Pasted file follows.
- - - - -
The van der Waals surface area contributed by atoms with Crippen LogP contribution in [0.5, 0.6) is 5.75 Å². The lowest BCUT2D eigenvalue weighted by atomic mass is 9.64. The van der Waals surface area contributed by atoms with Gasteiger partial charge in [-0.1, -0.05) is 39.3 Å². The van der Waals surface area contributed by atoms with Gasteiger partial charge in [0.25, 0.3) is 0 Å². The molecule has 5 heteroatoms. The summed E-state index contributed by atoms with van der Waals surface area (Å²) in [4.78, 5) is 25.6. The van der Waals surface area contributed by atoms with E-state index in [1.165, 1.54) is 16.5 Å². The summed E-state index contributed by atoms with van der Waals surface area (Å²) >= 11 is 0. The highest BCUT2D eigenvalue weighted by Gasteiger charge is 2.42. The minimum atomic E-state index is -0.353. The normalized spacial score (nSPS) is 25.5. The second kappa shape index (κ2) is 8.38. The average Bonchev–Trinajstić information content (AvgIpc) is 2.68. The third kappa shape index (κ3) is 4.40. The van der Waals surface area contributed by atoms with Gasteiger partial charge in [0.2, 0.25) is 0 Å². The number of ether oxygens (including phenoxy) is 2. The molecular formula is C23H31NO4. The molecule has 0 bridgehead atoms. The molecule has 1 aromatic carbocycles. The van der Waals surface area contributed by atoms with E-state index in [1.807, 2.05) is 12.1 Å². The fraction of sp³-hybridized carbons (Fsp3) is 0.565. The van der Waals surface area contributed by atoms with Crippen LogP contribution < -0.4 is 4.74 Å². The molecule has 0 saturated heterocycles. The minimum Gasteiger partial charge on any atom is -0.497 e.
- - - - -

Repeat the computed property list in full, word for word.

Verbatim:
The van der Waals surface area contributed by atoms with Crippen LogP contribution in [0.5, 0.6) is 5.75 Å². The lowest BCUT2D eigenvalue weighted by atomic mass is 9.64. The van der Waals surface area contributed by atoms with Gasteiger partial charge in [-0.1, -0.05) is 39.3 Å². The van der Waals surface area contributed by atoms with Gasteiger partial charge in [0.25, 0.3) is 0 Å². The molecule has 5 heteroatoms. The summed E-state index contributed by atoms with van der Waals surface area (Å²) in [4.78, 5) is 25.6. The van der Waals surface area contributed by atoms with E-state index in [1.165, 1.54) is 16.5 Å². The summed E-state index contributed by atoms with van der Waals surface area (Å²) >= 11 is 0. The highest BCUT2D eigenvalue weighted by Gasteiger charge is 2.42. The minimum atomic E-state index is -0.353. The normalized spacial score (nSPS) is 25.5. The second kappa shape index (κ2) is 8.38. The average Bonchev–Trinajstić information content (AvgIpc) is 2.68. The third kappa shape index (κ3) is 4.40. The van der Waals surface area contributed by atoms with Gasteiger partial charge in [0.2, 0.25) is 0 Å². The number of ether oxygens (including phenoxy) is 2. The molecular formula is C23H31NO4. The molecule has 0 bridgehead atoms. The molecule has 1 aromatic carbocycles. The van der Waals surface area contributed by atoms with E-state index in [1.807, 2.05) is 12.1 Å². The fraction of sp³-hybridized carbons (Fsp3) is 0.565. The van der Waals surface area contributed by atoms with Crippen LogP contribution < -0.4 is 4.74 Å². The molecule has 0 saturated heterocycles. The minimum Gasteiger partial charge on any atom is -0.497 e.